Q and A: Are infographics a good investment for SEO purposes?

QuestionHi Kalena,

I’m the SEO for a large online employment agency well known across the US.

Our major competitor has been using a lot of infographics in their blog lately and it has paid off for them in terms of their social media presence and traffic to their site. Our company is about to hire someone who can design infographics for use on our Facebook page to see if they will also work for us.

I have two questions – firstly, the price range seems to vary widely for infographic design services. Can you recommend some good quality infographic design experts who charge reasonable rates?

Now for my second question. One of the design companies we are considering claims that infographics can contribute a lot to SEO efforts, especially since Google Panda and Penguin basically crushed any link building efforts we used to spend a lot of time on. My concern is that I don’t want my company to spend thousands of dollars on infographics only to find out later that they have no SEO benefit whatsoever. I would rather them spend the money to hire blog writers to get more content published on our site.

What is your opinion on this and do you think that having custom infographics designed would be money well spent?

Thank you
Mike

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Hi Mike

What a timely question! One of my clients is actually considering investing in infographics, after seeing the results they have had on traffic levels for one of their regional sites in Asia.

In terms of SEO benefit – yes infographics can contribute to SEO – assuming you design them with search engines in mind. By that, I mean pay close attention to the title and headings on your infographic, the keywords used in your filename, the tags you use to categorize it and the format it is saved as. As social media goes hand in hand with SEO strategy these days, it makes sense to invest in content that will increase your social media reach and therefore create more links back to your site.

If you save your infographic as an image, be sure to include a logical alt img attribute including relevant keywords to describe the content when you embed it. If you embed it in a web page, you can have more control over the optimization of that page and the way it is shared, so I would definitely recommend that. Embedding it in a page also ensures that when you share it, people are taken back to your site, rather than viewing it on another platform.

If you have a Facebook page for your company, you could consider embedding it / sharing it there, as long as that is where you want the traffic to end up – this will be of more indirect SEO benefit – the logic being that people will eventually end up on your site after spending time on your Facebook page / reading about your products and services. My recommendation would be to embed it on your site/blog and then share the post via your social networks.

Whether you share it as a static image or a blog post via social networks, remember to tag it thoughtfully (Facebook) and use a short tweet description (Twitter) to enable others to retweet it without having to edit your description. Same rules for Pinterest – use popular, related category tags to ensure you get as many re-pins as possible.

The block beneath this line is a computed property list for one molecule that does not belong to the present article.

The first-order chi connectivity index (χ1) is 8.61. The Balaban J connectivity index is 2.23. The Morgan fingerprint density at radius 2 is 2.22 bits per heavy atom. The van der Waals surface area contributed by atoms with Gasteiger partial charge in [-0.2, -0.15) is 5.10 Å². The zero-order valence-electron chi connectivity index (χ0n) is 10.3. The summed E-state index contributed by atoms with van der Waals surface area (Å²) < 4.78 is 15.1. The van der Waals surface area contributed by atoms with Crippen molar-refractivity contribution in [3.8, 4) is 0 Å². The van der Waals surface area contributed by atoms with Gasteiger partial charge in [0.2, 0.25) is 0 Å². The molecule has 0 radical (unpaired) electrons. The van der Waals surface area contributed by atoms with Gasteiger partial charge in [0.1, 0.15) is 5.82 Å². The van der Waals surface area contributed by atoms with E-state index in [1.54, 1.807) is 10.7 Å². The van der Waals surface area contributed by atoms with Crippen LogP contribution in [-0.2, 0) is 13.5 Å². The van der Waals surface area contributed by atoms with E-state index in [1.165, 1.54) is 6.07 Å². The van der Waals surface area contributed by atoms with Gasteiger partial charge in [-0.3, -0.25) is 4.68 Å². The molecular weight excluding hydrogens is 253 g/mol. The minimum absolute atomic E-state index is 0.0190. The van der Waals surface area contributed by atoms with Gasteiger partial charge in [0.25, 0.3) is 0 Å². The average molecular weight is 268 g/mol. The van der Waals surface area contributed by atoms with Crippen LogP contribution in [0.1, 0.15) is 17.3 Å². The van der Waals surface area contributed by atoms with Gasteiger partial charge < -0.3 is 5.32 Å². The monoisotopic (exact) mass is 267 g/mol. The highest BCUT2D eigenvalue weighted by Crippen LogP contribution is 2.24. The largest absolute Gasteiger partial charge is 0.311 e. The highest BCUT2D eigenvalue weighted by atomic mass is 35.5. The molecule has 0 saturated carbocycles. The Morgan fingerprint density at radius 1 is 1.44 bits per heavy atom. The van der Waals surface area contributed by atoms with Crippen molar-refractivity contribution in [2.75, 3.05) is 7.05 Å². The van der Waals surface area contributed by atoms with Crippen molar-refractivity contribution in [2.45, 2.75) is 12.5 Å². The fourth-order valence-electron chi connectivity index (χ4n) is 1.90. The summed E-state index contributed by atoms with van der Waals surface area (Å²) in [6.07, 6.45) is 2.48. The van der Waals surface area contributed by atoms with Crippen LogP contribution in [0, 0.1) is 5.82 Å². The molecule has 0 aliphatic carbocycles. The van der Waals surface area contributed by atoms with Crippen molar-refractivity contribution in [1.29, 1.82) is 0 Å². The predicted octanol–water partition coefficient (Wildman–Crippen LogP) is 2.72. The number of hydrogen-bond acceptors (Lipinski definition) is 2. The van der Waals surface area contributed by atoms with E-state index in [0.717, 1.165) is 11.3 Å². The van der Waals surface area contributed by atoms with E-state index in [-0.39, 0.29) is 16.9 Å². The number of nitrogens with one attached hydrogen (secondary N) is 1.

If you use one of the new Infographic creation tools online like Piktochart (see below), your infographic may have an interactive layer embedded that allows you to enter search engine indexable content such as keywords and a description. This means that search engines will be able to crawl the content of your infographic as they crawl your web page.

Now, as for the other part of your question about whether I can recommend any good quality infographic design experts, I actually I did some research for my client about Infographics recently, to see if there were any online apps that could create them easily. It turns out there are several.

Here are the best ones I’ve found:

1) Infogr.am – this is super easy to use and free. I was able to help my son create an infographic for his homework within about 20 minutes. It includes a few basic templates to choose from and straight-forward functionality to produce something very quickly. It publishes direct to Facebook, Twitter, Pinterest or you can simply share on the web via URL.

2) Piktochart – I like this one the best – it has high resolution graphics, hover tools, some neat interactive elements, an easy to use interface and even built in SEO. Only problem is the free version comes with just 6 themes and layers a watermark over the top, so there really is no choice but to go the Pro (paid) version to get over 100 themes/templates and remove the watermark. However at USD 29 per month or 169 per year, the price is reasonable to justify this.

3) Visual.ly – this is probably the most sophisticated of the three – it has different free/paid versions for different consumer markets and lots more templates and design styles to choose from. You can publish direct to Twitter, Facebook and Pinterest or you can download your creation. You can quickly create infographics based on 2 or more competing hashtags, Twitter accounts or existing web pages as well. It also has a built-in marketplace if you want to high an Infographic designer who specialises in using Visual.ly if you need help creating your own infographics.

Hope this helps!

 

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